EGFR is a member of the ErbB family, tyrosine kinase receptors with growth promoting effects which play a significant role in signaling pathways including cell proliferation, angiogenesis, and tumor progression [35]. Overexpression of EGFR signaling has been linked to the majority of cancers. Activation of EGFR has resulted in activation of MEK-extracellular signal-regulated kinase1/2 (ERK1/2) and phosphatidylinositol 3-kinase- (PI3K-) AKT pathways [6]. Several studies reported that EGFR was overexpressed in cervical biopsies of cervical cancer patients [7, 8]. Kim et al. reported that E5 oncoprotein of human papillomavirus (HPV) 16 stimulated vascular endothelial growth factor (VEGF) expression through EGFR phosphorylation [6]. Moreover, they suggested that HPV 16 E5 increases VEGF expression by activating EGFR, MEK/ERK1&2, and PI3K/AKT pathways. EGFR expression seems to have an important role in tumor angiogenesis and has been used for the detection and treatment of advanced cervical cancer.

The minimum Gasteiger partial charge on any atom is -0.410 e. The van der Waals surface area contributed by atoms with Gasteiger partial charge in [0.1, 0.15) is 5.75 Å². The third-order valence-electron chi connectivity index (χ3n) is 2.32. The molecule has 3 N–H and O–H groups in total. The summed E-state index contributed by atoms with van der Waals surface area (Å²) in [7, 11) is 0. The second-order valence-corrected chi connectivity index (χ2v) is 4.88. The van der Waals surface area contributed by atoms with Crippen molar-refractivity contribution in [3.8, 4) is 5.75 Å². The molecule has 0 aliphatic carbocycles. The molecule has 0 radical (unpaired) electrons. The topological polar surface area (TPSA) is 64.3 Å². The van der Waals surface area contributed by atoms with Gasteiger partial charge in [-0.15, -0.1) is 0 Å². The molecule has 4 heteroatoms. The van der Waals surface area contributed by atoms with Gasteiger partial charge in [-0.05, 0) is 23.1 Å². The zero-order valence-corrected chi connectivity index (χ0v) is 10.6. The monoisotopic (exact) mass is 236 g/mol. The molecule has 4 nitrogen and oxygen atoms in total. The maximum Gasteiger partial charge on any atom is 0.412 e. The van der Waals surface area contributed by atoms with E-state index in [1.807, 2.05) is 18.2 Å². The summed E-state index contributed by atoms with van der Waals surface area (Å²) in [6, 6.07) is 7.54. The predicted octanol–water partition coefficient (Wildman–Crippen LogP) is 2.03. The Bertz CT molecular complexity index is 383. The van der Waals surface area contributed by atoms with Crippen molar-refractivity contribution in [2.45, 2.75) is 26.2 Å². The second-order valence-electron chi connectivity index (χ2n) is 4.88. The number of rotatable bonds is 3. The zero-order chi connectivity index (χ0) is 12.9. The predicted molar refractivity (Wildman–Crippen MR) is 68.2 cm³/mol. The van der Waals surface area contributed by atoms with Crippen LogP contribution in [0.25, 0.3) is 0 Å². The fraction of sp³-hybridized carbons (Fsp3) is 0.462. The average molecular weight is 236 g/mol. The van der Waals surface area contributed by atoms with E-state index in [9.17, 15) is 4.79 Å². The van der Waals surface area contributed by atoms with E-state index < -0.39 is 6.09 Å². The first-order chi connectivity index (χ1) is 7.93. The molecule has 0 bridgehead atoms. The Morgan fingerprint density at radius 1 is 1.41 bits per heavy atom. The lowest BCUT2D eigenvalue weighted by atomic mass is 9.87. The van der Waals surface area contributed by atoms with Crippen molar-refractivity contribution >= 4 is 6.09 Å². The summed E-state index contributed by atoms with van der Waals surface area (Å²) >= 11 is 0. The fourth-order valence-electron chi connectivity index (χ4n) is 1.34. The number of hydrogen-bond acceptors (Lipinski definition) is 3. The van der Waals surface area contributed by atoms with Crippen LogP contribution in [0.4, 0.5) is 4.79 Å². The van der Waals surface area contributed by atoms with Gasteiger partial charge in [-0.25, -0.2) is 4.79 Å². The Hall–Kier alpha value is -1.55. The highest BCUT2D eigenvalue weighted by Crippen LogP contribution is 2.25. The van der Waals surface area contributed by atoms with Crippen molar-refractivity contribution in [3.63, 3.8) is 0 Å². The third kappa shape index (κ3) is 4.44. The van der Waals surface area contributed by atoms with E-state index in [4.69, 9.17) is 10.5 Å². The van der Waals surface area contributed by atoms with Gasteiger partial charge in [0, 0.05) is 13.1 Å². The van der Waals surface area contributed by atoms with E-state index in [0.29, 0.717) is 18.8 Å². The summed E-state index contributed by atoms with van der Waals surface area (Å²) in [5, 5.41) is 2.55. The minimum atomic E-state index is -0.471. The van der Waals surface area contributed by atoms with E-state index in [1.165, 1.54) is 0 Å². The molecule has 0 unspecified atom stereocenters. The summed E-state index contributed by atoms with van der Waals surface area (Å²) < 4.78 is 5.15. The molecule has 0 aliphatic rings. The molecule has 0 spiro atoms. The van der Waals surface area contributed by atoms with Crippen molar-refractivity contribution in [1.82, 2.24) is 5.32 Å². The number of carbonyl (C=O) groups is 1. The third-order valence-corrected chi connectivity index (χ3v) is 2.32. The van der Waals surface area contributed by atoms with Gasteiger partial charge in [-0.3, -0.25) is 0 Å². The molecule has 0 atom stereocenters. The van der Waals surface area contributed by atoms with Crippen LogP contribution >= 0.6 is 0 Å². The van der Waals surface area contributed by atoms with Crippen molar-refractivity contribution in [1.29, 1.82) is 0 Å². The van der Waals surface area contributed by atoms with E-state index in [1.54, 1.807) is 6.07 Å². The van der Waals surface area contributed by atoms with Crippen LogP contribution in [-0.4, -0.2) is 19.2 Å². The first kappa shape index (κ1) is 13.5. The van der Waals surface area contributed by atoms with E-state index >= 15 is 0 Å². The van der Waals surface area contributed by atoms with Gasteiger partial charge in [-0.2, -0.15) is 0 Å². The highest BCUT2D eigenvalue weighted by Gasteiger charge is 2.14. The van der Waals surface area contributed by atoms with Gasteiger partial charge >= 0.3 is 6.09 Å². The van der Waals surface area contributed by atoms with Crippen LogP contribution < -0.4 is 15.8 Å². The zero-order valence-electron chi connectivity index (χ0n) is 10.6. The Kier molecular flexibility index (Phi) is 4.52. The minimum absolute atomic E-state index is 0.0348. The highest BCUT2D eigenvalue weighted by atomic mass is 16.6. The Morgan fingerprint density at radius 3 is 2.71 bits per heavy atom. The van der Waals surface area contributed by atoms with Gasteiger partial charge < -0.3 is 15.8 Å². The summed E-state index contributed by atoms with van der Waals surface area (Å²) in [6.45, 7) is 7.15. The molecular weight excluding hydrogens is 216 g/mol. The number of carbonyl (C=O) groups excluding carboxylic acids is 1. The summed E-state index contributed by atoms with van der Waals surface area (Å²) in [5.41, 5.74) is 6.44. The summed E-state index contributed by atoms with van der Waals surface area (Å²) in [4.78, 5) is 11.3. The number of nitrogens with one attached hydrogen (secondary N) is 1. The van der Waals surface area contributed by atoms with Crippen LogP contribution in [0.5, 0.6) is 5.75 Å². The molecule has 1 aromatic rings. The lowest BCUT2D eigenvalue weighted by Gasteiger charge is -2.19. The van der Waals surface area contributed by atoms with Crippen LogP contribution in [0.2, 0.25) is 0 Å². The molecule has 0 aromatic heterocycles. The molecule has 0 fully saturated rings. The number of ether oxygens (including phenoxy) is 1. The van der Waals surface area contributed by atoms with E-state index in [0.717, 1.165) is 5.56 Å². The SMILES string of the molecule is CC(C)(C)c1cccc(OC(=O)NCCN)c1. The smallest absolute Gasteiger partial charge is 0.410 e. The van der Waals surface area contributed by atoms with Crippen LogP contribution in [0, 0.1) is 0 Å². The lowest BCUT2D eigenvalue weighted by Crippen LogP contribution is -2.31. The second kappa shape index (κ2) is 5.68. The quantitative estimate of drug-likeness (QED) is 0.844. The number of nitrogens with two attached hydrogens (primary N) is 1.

Cyclooxygenase- (COX-) 2 is an inducible form of cyclooxygenase and is also known as prostaglandin (PG) H synthase. The expression of COX-2 is induced by various stimuli, such as growth factors and cytokines. A relationship between COX-2, its synthesized product PGE2, and cervical cancer has previously been established [9]. Sales et al. reported that COX-2, EP2, and EP4 expression and PGE2 synthesis are upregulated in cervical cancer tissue and suggest that PGE2 may regulate neoplastic cell function in cervical carcinoma in an autocrine/paracrine manner via the EP2/EP4 receptors [9]. COX-2 stimulating pathway is also dependent upon activating the MAP kinase/ERK and PI-3/AKT pathways. Agarwal et al. [10] reported that PGE2 upregulated the p-ERK and p-AKT levels, suggesting the involvement of ERK and AKT pathways in the 12-lipoxygenase- (LOX-) and cyclooxygenase- (COX-) 2-mediated regulation of growth in a human epidermoid carcinoma cell line (A431 cells). These findings indicated that ERK and AKT stimulating pathways were involved in the mechanism for tumor angiogenesis and tumor progression. Therefore, an appropriate target for cancer therapeutics is to explore drugs that inhibit or downregulate ERK and AKT expression.